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Blossoming Into Me

by Theresa Wilhelm 9 months ago in trauma
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Childhood struggles that helped me become the chaotic wonder that I am today.

Blossoming Into Me
Photo by Sandy Millar on Unsplash

I was in second grade when my parents decided something was wrong with me.

I was strapped to an EEG and had completely convinced myself that what they were really doing was reading my mind. I tried like hell to control my thoughts and try not to expose my deepest secrets that only a 2nd grader would possess. I am aware now that what they were doing was monitoring my brain waves to see how active my mind was while reclined in a chair. Hint hint: Patient I was not.

I was one of the very few lucky kids, even fewer of girls, to receive my ADHD diagnosis at such a young age. I was prescribed medicine which to my knowledge then, did not work. (It did. I just didn't know what it did.) I remember crying at my first slumber party after a day of not taking it and realizing something was different with me. My friends asked me what my medicine did and it told them I didn't know, just that it made me feel different. That difference was called focus.

Years went on with this medicine and I didn't quite pay much mind to taking it until I reached 4th grade. I was tired of taking it every morning before school. My mother eventually became fed up with my insistent disagreeableness that she began forcing me to take it at school. There were two issues with this. The first being that it had to be administered by the school nurse, who didn’t arrive at school until the second class period. My medicine was slow dissolving and long-lasting, so I didn't begin feeling its effects until further into the school day. My attention span began to show a difference due to the change in timing.

The second issue arose when my fellow classmates discovered why I was leaving class every day to go see the nurse.

My fourth-grade teacher saw my struggle and did what she could to encourage me to do my best. She knew that I liked reading, so she used that to my advantage. She made a deal with me that if I was to get my bigger projects done, she'd buy me two paperback books, my choice. This worked exceptionally well for my dopamine-deficient brain. She is the one who helped me discover my love for writing. Without her push, I wouldn't be where I am, nor have taken such a liking to English literature.

A common trait among those with ADHD is the ability to become a human chameleon. We are all constantly evolving into the people we are meant to be, especially during the preteen years. If you have ADHD you may pick up a few qualities along the way that aren't quite your own. As a child, this was something I was completely unaware I was doing until girls in my class began to point it out to me. This ultimately became one of the things that became my demise.

I got dubbed the nickname "puppy." Why would they call me that? How is that such a negative nickname? (Yes, I was born in the year of the dog, but no this is not why.) Well, you see they called me "puppy" because of the only friendship I perceived to have. We were practically sister's her and I. When you have a best friend, you share similar interests and do almost everything with them. Because we did everything together, it appeared to others that I was following her along like a dog on a leash. A few times, I even got the lovely liberty of overhearing kids whisper about me, one of which they called me a magnet because I stuck to her like a fridge. It was a codependent relationship, but at the time none of us were any the wiser. Over time though she began to distance herself, and even talk about me behind my back.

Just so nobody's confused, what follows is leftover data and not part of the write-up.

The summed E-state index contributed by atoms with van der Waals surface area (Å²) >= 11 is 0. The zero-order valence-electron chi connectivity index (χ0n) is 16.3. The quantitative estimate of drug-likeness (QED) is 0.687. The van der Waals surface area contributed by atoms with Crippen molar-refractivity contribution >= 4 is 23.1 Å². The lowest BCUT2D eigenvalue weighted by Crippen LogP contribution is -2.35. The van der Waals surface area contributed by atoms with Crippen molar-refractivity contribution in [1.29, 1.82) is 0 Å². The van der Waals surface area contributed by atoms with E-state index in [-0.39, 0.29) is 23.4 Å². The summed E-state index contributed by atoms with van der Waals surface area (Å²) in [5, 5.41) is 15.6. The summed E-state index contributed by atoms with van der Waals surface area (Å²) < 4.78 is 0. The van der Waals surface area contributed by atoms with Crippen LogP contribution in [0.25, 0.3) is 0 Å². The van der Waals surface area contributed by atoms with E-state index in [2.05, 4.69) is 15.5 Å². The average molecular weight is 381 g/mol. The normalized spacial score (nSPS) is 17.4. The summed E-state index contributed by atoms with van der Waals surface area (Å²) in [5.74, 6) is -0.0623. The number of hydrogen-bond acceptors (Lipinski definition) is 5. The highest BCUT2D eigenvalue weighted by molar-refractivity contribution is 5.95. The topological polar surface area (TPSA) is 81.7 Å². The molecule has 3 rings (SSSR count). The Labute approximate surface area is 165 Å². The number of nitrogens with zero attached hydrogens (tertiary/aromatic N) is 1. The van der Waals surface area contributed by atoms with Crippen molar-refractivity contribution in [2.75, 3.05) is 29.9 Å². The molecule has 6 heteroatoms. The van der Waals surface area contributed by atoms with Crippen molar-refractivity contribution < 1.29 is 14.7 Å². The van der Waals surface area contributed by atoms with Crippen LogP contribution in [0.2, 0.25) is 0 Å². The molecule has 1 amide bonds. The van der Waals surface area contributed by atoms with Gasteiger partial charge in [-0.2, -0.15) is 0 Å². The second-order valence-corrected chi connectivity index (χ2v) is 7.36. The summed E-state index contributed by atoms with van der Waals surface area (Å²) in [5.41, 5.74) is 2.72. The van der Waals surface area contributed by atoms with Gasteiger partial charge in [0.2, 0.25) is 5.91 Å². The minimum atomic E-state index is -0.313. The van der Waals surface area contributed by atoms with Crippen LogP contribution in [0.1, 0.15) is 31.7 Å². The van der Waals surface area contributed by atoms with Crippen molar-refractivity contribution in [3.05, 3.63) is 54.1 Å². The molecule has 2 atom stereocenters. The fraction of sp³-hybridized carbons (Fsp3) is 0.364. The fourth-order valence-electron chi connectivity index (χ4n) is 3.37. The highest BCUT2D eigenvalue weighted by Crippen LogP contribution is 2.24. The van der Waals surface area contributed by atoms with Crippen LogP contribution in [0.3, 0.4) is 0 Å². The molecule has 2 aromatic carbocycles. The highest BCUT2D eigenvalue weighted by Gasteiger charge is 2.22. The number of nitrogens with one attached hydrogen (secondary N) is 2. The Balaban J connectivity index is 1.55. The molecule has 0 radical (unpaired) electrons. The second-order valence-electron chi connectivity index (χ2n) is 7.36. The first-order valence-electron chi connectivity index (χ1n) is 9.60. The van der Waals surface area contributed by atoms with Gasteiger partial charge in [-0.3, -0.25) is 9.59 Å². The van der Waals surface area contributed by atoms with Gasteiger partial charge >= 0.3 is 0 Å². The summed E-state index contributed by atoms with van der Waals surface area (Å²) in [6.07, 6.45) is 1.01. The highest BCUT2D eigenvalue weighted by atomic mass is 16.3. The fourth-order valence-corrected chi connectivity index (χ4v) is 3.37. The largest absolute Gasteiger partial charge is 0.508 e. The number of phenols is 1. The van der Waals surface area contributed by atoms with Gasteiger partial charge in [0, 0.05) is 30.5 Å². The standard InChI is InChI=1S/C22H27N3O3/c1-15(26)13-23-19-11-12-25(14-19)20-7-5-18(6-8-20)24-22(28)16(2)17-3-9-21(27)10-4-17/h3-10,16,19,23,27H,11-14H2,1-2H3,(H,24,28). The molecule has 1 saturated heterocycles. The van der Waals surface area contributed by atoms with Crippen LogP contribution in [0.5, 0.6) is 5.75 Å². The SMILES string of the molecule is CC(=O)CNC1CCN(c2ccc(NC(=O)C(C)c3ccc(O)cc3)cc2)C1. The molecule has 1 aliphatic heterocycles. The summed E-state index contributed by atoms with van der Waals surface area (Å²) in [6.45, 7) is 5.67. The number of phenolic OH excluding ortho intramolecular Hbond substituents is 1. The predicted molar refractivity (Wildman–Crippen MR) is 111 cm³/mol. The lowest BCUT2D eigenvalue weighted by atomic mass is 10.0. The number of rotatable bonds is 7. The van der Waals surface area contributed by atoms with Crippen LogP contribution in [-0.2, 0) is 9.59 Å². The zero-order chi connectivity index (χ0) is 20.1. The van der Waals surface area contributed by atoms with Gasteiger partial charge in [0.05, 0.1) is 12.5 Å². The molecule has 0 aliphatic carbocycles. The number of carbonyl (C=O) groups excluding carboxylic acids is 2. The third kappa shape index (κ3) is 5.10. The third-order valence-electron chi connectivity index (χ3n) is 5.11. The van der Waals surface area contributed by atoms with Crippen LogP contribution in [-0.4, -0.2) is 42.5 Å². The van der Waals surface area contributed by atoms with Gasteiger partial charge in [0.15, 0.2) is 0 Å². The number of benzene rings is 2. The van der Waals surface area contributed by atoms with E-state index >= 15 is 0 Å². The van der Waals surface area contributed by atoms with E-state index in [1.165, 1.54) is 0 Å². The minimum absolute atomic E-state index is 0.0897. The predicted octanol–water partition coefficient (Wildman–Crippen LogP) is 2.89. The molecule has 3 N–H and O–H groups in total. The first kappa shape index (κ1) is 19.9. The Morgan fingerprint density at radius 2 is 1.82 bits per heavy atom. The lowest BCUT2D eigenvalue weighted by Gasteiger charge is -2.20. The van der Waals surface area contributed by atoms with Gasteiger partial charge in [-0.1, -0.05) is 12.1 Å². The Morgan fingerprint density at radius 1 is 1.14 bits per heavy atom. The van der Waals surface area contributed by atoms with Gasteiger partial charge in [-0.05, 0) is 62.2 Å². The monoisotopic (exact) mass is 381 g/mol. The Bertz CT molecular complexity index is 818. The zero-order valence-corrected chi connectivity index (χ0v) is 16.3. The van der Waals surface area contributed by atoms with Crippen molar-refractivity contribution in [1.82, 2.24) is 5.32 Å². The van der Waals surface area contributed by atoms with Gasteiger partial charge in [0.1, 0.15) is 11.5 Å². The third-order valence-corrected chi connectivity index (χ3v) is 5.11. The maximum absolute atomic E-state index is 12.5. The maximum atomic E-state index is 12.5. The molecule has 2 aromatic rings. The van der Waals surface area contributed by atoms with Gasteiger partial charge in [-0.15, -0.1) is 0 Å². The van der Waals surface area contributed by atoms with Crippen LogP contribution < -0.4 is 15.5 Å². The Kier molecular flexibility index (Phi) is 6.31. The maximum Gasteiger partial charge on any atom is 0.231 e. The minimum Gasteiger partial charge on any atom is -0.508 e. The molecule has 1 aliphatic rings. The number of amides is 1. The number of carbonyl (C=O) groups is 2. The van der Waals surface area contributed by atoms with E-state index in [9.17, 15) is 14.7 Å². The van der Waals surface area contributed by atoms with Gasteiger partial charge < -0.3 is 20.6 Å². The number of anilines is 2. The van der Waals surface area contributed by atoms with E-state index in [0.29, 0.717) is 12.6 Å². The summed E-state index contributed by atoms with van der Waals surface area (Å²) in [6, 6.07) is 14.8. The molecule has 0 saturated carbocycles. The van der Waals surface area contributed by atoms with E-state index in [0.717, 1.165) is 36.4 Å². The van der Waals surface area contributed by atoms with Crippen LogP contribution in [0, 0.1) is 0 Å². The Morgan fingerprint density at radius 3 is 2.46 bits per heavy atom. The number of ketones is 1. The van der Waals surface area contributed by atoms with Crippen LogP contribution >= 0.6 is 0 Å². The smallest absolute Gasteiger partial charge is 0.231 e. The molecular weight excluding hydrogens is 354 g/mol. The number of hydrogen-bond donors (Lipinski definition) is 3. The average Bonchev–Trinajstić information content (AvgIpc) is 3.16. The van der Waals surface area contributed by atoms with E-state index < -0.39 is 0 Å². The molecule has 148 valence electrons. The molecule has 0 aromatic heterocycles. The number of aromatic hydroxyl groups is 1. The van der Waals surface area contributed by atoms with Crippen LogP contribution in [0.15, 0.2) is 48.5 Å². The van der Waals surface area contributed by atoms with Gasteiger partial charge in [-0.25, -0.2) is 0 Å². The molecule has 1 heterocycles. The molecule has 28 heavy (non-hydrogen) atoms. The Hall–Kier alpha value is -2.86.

When the bullying officially began, no amount of medicine was working to keep me focused on my schoolwork. Not much was understood back then about depression amongst kids, and teacher's turned a blind eye to the bullying. They saw me as a kid who struggled and had little clue that bullying was impacting my schoolwork, relationships, and self-esteem.

In 5th grade, that same "friend" was feeling a little sick and I offered to walk her to the nurse's office. In doing so, a boy, whom I had a crush on at some point, taunted me by saying, "What's she going to do, give her some of your medicine?" This felt like a massive jab to me personally, as it was meant to. If my friend's stomach hurt, why would the nurse give her my mind medicine? I tried to process why I was being teased for taking medicine that helped me focus. In my mind, as chaotic as it was, it didn't make sense to tease someone for something they had no control over.

School began to feel like a prison, my classmates fellow prisoners, the teachers the wardens. The classes were so small they had to merge grades together, fifth with sixth, and seventh with eighth. Back then mental health wasn't understood, nor expected amongst kids. My wardens would pull me aside in the hall and ask me what was wrong, why were my grades slipping. I told them the taunting and bullying caused a mental shutdown. People with ADHD hyperfocus on things that interest them, and as a depressed child I tended to hyperfocus on my emotions. Each day I would get on the bus, play music and pray to make it through the day without someone saying something about me.